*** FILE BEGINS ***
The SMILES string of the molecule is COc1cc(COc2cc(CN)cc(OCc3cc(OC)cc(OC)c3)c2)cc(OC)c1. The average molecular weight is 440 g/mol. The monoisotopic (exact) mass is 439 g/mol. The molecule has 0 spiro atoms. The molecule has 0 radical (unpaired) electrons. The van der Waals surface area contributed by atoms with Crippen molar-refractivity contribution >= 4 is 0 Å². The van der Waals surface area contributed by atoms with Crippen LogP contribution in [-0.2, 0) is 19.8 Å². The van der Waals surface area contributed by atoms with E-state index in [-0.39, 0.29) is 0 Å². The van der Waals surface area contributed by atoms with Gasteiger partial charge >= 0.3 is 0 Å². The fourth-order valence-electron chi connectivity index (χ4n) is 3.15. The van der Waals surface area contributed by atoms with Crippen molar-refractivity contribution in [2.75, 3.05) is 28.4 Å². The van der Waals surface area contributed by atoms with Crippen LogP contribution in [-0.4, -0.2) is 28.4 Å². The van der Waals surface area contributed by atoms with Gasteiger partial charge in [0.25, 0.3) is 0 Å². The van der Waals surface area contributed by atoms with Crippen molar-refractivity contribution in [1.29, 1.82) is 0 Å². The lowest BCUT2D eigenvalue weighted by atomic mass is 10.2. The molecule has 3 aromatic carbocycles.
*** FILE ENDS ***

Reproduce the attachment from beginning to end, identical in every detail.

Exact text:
The SMILES string of the molecule is COc1cc(COc2cc(CN)cc(OCc3cc(OC)cc(OC)c3)c2)cc(OC)c1. The average molecular weight is 440 g/mol. The monoisotopic (exact) mass is 439 g/mol. The molecule has 0 spiro atoms. The molecule has 0 radical (unpaired) electrons. The van der Waals surface area contributed by atoms with Crippen molar-refractivity contribution >= 4 is 0 Å². The van der Waals surface area contributed by atoms with Crippen LogP contribution in [-0.2, 0) is 19.8 Å². The van der Waals surface area contributed by atoms with E-state index in [-0.39, 0.29) is 0 Å². The van der Waals surface area contributed by atoms with Gasteiger partial charge >= 0.3 is 0 Å². The fourth-order valence-electron chi connectivity index (χ4n) is 3.15. The van der Waals surface area contributed by atoms with Crippen molar-refractivity contribution in [2.75, 3.05) is 28.4 Å². The van der Waals surface area contributed by atoms with Crippen LogP contribution in [-0.4, -0.2) is 28.4 Å². The van der Waals surface area contributed by atoms with Gasteiger partial charge in [0.25, 0.3) is 0 Å². The van der Waals surface area contributed by atoms with Crippen molar-refractivity contribution in [1.29, 1.82) is 0 Å². The lowest BCUT2D eigenvalue weighted by atomic mass is 10.2. The molecule has 3 aromatic carbocycles.